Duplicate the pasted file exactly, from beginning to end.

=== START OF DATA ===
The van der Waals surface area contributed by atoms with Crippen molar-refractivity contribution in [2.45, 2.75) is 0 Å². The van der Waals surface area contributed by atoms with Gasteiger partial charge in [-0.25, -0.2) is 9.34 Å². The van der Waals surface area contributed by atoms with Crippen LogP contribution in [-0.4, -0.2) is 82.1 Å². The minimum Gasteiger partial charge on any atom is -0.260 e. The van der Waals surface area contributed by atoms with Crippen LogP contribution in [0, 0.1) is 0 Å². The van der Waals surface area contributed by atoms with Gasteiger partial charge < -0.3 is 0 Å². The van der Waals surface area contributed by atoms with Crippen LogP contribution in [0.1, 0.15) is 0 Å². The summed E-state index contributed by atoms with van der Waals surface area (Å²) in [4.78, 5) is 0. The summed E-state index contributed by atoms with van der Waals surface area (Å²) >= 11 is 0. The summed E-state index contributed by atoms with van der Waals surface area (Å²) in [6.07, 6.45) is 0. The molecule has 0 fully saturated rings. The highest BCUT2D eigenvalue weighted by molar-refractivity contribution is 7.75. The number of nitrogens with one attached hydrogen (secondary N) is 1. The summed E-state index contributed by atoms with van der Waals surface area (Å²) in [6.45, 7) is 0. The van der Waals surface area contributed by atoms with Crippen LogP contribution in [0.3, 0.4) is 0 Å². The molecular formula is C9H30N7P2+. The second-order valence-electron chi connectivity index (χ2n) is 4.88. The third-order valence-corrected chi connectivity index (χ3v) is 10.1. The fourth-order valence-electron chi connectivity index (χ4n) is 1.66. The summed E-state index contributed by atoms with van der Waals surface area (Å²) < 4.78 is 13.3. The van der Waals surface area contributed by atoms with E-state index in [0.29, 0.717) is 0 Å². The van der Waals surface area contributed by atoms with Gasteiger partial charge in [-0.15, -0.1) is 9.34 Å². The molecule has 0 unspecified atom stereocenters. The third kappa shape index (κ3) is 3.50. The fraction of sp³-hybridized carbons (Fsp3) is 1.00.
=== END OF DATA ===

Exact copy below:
The van der Waals surface area contributed by atoms with Crippen molar-refractivity contribution in [2.45, 2.75) is 0 Å². The van der Waals surface area contributed by atoms with Gasteiger partial charge in [-0.25, -0.2) is 9.34 Å². The van der Waals surface area contributed by atoms with Crippen LogP contribution in [-0.4, -0.2) is 82.1 Å². The minimum Gasteiger partial charge on any atom is -0.260 e. The van der Waals surface area contributed by atoms with Crippen LogP contribution in [0, 0.1) is 0 Å². The van der Waals surface area contributed by atoms with Gasteiger partial charge < -0.3 is 0 Å². The van der Waals surface area contributed by atoms with Crippen LogP contribution in [0.1, 0.15) is 0 Å². The summed E-state index contributed by atoms with van der Waals surface area (Å²) in [4.78, 5) is 0. The summed E-state index contributed by atoms with van der Waals surface area (Å²) >= 11 is 0. The summed E-state index contributed by atoms with van der Waals surface area (Å²) in [6.07, 6.45) is 0. The molecule has 0 fully saturated rings. The highest BCUT2D eigenvalue weighted by molar-refractivity contribution is 7.75. The number of nitrogens with one attached hydrogen (secondary N) is 1. The summed E-state index contributed by atoms with van der Waals surface area (Å²) in [6.45, 7) is 0. The van der Waals surface area contributed by atoms with Crippen LogP contribution in [0.3, 0.4) is 0 Å². The molecular formula is C9H30N7P2+. The second-order valence-electron chi connectivity index (χ2n) is 4.88. The third-order valence-corrected chi connectivity index (χ3v) is 10.1. The fourth-order valence-electron chi connectivity index (χ4n) is 1.66. The summed E-state index contributed by atoms with van der Waals surface area (Å²) < 4.78 is 13.3. The van der Waals surface area contributed by atoms with E-state index in [0.29, 0.717) is 0 Å². The van der Waals surface area contributed by atoms with Gasteiger partial charge in [-0.15, -0.1) is 9.34 Å². The molecule has 0 unspecified atom stereocenters. The third kappa shape index (κ3) is 3.50. The fraction of sp³-hybridized carbons (Fsp3) is 1.00.